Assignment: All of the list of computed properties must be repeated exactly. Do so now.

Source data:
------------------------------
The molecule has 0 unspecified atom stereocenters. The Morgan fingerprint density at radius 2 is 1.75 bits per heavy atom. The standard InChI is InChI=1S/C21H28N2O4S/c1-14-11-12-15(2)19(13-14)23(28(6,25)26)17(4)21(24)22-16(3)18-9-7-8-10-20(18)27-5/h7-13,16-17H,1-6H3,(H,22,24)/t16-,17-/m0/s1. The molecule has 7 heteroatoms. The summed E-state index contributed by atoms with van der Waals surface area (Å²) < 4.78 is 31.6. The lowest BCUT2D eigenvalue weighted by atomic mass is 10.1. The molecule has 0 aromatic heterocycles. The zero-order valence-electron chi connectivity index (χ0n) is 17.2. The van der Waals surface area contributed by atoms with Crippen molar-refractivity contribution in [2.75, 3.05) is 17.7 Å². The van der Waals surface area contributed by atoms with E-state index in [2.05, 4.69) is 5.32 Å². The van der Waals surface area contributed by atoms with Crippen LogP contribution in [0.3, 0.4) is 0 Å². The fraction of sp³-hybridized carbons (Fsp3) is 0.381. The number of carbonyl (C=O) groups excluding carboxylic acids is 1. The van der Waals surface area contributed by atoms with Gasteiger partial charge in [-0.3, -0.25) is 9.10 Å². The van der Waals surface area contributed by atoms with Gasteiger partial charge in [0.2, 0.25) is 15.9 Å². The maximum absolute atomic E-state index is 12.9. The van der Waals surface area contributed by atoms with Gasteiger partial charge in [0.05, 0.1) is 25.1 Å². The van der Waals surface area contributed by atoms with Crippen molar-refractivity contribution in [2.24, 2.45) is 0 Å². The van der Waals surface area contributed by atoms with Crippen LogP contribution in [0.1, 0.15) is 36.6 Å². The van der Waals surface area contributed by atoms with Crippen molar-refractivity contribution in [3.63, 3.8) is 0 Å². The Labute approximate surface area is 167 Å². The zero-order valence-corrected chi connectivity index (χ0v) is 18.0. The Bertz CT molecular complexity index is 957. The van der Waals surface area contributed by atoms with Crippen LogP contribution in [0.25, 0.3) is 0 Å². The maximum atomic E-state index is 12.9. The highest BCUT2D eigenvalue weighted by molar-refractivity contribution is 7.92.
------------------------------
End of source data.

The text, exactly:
The molecule has 0 unspecified atom stereocenters. The Morgan fingerprint density at radius 2 is 1.75 bits per heavy atom. The standard InChI is InChI=1S/C21H28N2O4S/c1-14-11-12-15(2)19(13-14)23(28(6,25)26)17(4)21(24)22-16(3)18-9-7-8-10-20(18)27-5/h7-13,16-17H,1-6H3,(H,22,24)/t16-,17-/m0/s1. The molecule has 7 heteroatoms. The summed E-state index contributed by atoms with van der Waals surface area (Å²) < 4.78 is 31.6. The lowest BCUT2D eigenvalue weighted by atomic mass is 10.1. The molecule has 0 aromatic heterocycles. The zero-order valence-electron chi connectivity index (χ0n) is 17.2. The van der Waals surface area contributed by atoms with Crippen molar-refractivity contribution in [2.75, 3.05) is 17.7 Å². The van der Waals surface area contributed by atoms with E-state index in [2.05, 4.69) is 5.32 Å². The van der Waals surface area contributed by atoms with Crippen LogP contribution in [0.3, 0.4) is 0 Å². The fraction of sp³-hybridized carbons (Fsp3) is 0.381. The number of carbonyl (C=O) groups excluding carboxylic acids is 1. The van der Waals surface area contributed by atoms with Gasteiger partial charge in [-0.3, -0.25) is 9.10 Å². The van der Waals surface area contributed by atoms with Gasteiger partial charge in [0.2, 0.25) is 15.9 Å². The maximum absolute atomic E-state index is 12.9. The van der Waals surface area contributed by atoms with Gasteiger partial charge in [0.05, 0.1) is 25.1 Å². The van der Waals surface area contributed by atoms with Crippen molar-refractivity contribution in [2.24, 2.45) is 0 Å². The van der Waals surface area contributed by atoms with Crippen LogP contribution in [0.1, 0.15) is 36.6 Å². The van der Waals surface area contributed by atoms with Crippen molar-refractivity contribution in [3.63, 3.8) is 0 Å². The Labute approximate surface area is 167 Å². The zero-order valence-corrected chi connectivity index (χ0v) is 18.0. The Bertz CT molecular complexity index is 957. The van der Waals surface area contributed by atoms with Crippen LogP contribution in [0.25, 0.3) is 0 Å². The maximum atomic E-state index is 12.9. The highest BCUT2D eigenvalue weighted by molar-refractivity contribution is 7.92.